A number of months ago, BWSC announced that they were moving away from providing an EPC "wrap" solution for energy from waste ("EfW") and biomass projects. Thus, the pool of EPC contractors with a track record of delivery and willing to provide a turnkey option on projects has become even shallower. In consequence, developers might once again need to consider how to alternatively structure their deals and, where appropriate, achieve successful sign-off from funders and investors.
In addition to BWSC's exit as an EPC contractor, other factors are influencing how projects are delivered. The hardening of the insurance market is forcing contractors to more closely scrutinise the scope of the proposed works. Insurers are, in many cases, becoming involved and commenting on contracts: something which wasn't happening a number of years ago and adding a new interface and management requirement to consider (and a new work-stream for lawyers...."Joy!", I hear you all say).
Those that have credibly worked in EfW and biomass will have been involved in projects with its issues: delay; technology delivery; budget issues; ground conditions; funder sign off; insolvencies in supply chain; restructuring of testing and commissioning, - maybe even all of these things! Leading developers and funders to push for more robust contracts and contractors inevitably approaching the market with increased caution.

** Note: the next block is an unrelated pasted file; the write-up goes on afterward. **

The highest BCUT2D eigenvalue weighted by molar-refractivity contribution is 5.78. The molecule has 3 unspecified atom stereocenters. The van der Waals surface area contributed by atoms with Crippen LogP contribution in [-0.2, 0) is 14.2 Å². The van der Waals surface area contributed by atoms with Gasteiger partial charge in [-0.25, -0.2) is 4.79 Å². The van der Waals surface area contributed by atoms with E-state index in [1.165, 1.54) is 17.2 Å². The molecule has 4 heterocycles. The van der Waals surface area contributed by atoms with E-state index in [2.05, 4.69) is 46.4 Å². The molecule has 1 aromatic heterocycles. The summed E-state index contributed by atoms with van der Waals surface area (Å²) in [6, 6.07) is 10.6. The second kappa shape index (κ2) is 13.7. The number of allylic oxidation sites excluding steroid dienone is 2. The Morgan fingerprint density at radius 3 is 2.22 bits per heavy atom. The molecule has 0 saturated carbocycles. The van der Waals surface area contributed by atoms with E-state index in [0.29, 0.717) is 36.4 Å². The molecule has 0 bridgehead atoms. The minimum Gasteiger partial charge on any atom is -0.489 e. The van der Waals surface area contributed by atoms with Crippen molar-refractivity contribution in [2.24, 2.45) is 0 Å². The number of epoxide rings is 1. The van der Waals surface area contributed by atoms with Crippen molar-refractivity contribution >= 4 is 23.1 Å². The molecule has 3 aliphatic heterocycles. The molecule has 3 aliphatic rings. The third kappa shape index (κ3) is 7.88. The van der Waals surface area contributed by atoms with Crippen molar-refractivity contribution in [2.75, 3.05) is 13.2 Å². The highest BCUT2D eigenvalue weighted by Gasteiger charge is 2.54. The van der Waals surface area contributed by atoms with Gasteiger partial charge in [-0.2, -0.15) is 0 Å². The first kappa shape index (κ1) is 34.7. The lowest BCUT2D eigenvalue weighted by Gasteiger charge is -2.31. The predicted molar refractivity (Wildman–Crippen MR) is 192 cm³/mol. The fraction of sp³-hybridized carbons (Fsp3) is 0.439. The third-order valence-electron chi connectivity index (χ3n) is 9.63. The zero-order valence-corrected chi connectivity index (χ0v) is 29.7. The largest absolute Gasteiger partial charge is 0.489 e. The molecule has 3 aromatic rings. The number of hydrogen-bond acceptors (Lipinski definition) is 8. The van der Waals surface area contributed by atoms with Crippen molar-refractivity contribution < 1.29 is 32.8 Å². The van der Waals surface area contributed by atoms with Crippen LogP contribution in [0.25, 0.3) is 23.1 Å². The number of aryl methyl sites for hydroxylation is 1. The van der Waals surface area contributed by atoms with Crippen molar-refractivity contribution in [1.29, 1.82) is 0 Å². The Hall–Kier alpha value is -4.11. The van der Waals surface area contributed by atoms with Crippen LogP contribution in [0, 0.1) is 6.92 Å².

No wonder then, that we are seeing contractors withdrawing from EPC offerings and a scramble amongst developers for the resource and attention from those contractors that continue to do so.
So what happens next? Do developers need to once again revisit project structures and consider increased fragmentation of construction contracts/procurement models? We've been here before of course; anaerobic digestion ("AD") being the prime (most painful!) example. Contracts...hundreds of 'em! It was all going to be so simple, save developers a fortune and deliver deals that were efficient and a template for delivery of renewables and fuelled renewables going forward. Of course, that didn't happen. The same issues arose but were exacerbated.
So does that rule out multi contract procurement? Certainly not. But what is clear is that developers will need a convincing story to tell. Well thought through, appropriately sized contract packages; early supply chain engagement and careful selection of contractors; project incentivisation mechanics; a properly resourced (that's properly resourced AND experienced, for those not paying attention!) project management team; robust contracts; consistent and clear interface provisions and mechanisms; and proven, worked up and thought through project management tools and documents.
And of course appropriate advisors - not "hundreds of 'em". But the right ones and those that have been through the upside and downside of different project structures over the years.
The fuelled renewables market has always presented opportunities for those willing to take on its challenges and rewarded those who have approached it with a developed and thought through strategy. Our construction specialists would be happy to discuss any procurement queries or thoughts you may have on the new market landscape.